PCC Mark Shelford spends engagement day in Bath and North East Somerset
PCC Mark had a busy day in Bath last Friday as part of his regular engagement days.
The PCC popped by Bath Radio to be interviewed by Simon McNeill-Ritchie at Bath Radio and talk about policing issues in Bath as well as his first year in post and his Police and Crime Plan.
PCC Mark then met with the new Bath neighbourhood police Chief Inspector, Ronnie Lungu, and Wera Hobhouse MP to talk about issues in Bath including anti-social behaviour and protecting young people from getting involved in entry level drug taking.
As part of the day the PCC visited Southside Family Project.
Southside Family Project is a domestic abuse service and the PCC met with one of the project managers and an ex-service user who is now a support worker. They gave the PCC an overview of the project and its vital work and how it supports families and young people, helping them to recover from abuse.
Mark said: “The project manager explained about the complex relationships between mental health, substance misuse and domestic abuse. I also heard about some of the problematic issues surrounding the family court and how the process can often be re-traumatising for families.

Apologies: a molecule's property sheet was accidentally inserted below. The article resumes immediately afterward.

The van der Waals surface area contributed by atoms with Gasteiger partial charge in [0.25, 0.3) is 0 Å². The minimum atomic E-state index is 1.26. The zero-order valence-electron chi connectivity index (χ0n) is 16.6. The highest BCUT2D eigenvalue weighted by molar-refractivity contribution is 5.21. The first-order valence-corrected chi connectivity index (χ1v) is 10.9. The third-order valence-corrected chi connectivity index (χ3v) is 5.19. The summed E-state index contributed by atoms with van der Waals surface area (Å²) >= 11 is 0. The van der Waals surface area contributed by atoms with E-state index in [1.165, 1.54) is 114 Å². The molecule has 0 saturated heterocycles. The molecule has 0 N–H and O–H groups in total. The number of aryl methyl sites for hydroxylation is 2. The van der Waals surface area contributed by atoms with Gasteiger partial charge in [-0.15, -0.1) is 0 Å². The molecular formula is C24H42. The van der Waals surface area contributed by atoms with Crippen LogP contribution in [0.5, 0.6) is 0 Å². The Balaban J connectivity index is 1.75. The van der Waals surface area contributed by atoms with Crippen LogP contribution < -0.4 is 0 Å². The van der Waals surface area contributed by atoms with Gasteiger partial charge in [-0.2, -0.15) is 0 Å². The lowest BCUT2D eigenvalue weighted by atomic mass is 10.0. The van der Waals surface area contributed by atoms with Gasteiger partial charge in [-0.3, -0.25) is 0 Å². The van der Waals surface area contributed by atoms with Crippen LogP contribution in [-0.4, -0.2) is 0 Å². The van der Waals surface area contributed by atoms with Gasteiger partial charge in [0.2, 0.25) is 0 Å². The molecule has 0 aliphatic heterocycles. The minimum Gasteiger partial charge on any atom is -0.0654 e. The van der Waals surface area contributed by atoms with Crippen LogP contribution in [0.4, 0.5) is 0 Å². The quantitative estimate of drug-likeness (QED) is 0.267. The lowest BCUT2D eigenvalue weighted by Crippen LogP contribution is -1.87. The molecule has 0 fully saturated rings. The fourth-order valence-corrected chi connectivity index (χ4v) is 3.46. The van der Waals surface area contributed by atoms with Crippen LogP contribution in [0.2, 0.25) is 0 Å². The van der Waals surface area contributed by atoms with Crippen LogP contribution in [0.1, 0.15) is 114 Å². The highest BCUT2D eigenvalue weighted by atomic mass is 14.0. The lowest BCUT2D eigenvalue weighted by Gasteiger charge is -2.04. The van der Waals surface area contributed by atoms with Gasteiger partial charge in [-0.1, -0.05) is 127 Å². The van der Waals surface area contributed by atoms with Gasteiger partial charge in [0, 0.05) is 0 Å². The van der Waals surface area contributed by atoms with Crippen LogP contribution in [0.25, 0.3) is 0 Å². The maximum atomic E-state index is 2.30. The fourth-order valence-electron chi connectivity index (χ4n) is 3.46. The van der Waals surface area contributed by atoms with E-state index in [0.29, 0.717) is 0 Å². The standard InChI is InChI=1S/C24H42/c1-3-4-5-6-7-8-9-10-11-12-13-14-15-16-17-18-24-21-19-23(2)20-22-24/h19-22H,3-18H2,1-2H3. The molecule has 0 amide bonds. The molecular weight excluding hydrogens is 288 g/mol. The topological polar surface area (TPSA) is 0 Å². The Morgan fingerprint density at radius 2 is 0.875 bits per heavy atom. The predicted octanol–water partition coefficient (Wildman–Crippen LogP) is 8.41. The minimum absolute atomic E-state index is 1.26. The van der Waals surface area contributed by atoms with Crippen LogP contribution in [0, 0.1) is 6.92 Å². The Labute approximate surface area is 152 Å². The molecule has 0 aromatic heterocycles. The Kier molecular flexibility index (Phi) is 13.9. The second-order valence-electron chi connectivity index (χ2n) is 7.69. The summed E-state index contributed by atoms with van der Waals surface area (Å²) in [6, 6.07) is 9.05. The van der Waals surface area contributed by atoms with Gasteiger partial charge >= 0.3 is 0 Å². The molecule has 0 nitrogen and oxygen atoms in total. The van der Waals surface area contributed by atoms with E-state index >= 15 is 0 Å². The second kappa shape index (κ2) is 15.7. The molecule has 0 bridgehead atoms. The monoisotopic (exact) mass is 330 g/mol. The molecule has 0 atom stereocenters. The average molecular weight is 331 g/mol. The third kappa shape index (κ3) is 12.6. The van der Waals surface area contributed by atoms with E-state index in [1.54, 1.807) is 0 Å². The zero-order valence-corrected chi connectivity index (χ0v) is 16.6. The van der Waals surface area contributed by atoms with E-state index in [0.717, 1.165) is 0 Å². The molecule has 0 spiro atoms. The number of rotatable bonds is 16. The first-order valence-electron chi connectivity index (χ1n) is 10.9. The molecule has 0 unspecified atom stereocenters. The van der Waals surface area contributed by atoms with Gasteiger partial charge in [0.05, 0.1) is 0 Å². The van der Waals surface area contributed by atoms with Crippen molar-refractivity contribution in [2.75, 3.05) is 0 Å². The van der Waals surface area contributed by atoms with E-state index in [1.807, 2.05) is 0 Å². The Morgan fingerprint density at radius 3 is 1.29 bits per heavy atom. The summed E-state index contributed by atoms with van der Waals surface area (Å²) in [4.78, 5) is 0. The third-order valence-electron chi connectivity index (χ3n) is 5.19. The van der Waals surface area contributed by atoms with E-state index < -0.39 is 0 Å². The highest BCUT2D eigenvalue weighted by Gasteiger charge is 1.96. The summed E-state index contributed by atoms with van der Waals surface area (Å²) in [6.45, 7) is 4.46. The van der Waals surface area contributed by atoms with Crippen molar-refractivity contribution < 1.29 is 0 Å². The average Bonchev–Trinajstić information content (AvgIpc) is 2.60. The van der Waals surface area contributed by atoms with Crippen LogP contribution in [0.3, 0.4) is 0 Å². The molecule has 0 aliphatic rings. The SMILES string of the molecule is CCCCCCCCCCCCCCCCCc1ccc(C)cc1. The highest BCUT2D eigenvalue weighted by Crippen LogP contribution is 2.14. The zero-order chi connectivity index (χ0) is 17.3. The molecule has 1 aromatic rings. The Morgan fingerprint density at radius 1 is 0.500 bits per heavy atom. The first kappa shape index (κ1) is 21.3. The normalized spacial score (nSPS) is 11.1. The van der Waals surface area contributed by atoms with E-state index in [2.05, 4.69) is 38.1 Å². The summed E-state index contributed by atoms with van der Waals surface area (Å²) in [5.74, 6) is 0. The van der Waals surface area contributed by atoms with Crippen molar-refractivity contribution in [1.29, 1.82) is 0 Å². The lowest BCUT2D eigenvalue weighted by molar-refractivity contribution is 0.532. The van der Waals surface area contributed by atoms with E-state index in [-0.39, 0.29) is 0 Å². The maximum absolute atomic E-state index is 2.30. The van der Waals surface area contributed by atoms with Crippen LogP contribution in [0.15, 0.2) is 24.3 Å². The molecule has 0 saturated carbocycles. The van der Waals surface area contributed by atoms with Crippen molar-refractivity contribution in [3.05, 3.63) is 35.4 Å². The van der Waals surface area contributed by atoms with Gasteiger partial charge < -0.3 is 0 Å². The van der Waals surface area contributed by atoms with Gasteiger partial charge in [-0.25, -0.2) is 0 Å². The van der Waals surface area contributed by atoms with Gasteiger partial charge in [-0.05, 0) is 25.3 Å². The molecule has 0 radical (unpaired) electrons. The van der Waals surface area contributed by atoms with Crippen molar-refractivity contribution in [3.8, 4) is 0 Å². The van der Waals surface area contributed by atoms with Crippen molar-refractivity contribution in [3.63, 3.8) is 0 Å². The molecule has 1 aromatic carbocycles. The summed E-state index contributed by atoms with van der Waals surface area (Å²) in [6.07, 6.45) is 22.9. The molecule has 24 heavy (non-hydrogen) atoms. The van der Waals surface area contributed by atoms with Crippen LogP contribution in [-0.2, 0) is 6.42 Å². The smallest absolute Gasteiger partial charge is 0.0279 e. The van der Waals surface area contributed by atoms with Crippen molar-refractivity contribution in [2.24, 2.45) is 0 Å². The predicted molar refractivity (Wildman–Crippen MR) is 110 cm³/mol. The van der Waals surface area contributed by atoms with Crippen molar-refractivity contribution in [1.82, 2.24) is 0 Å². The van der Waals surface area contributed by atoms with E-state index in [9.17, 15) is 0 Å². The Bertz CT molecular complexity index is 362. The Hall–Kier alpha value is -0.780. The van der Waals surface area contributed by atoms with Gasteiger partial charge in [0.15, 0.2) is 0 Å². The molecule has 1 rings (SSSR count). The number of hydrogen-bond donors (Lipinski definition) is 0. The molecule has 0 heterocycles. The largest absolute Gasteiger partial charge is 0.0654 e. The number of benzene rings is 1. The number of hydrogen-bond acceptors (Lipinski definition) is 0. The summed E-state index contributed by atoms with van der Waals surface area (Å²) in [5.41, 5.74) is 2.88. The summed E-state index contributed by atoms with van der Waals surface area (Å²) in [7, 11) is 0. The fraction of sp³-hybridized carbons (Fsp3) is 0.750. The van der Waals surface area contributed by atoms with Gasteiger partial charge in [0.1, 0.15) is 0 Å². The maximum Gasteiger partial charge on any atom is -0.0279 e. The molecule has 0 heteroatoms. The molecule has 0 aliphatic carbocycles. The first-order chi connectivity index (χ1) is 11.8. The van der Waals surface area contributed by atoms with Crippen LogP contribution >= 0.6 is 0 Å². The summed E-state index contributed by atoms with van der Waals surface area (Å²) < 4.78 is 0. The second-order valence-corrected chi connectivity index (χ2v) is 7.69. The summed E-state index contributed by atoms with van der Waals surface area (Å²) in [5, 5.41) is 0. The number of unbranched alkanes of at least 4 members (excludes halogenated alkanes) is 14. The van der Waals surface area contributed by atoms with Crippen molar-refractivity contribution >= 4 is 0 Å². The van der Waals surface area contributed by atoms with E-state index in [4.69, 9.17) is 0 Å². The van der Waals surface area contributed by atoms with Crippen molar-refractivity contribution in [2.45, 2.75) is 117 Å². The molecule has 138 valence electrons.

“It was particularly insightful to hear from an ex-service user who was supported by Southside Family Project from the age of four up until she left school. I found it very admirable that she was motivated to give back to the project and community, so she began volunteering for the peer mentoring scheme at Southside to help individuals like herself. The peer mentoring scheme uses individuals with lived experience to positively support and influence the behaviour of young people who have been the victims or witnesses of serious violence.”
Southside Family Project has five Independent Domestic Violence Advisors (IDVA) who provide counselling and play therapy for children. The programme, which works in partnership with the PCC’s Violence Reduction Unit (VRU, supporting young people who have been exploited, involved in serious violence, or are at risk of getting involved in serious violence. So far, the pilot project has supported eight people and worked with six children from the Bath and North East Somerset area. They are currently looking to recruit and train young people who are committed to developing their skills through training to become community-based peer mentors in advocacy.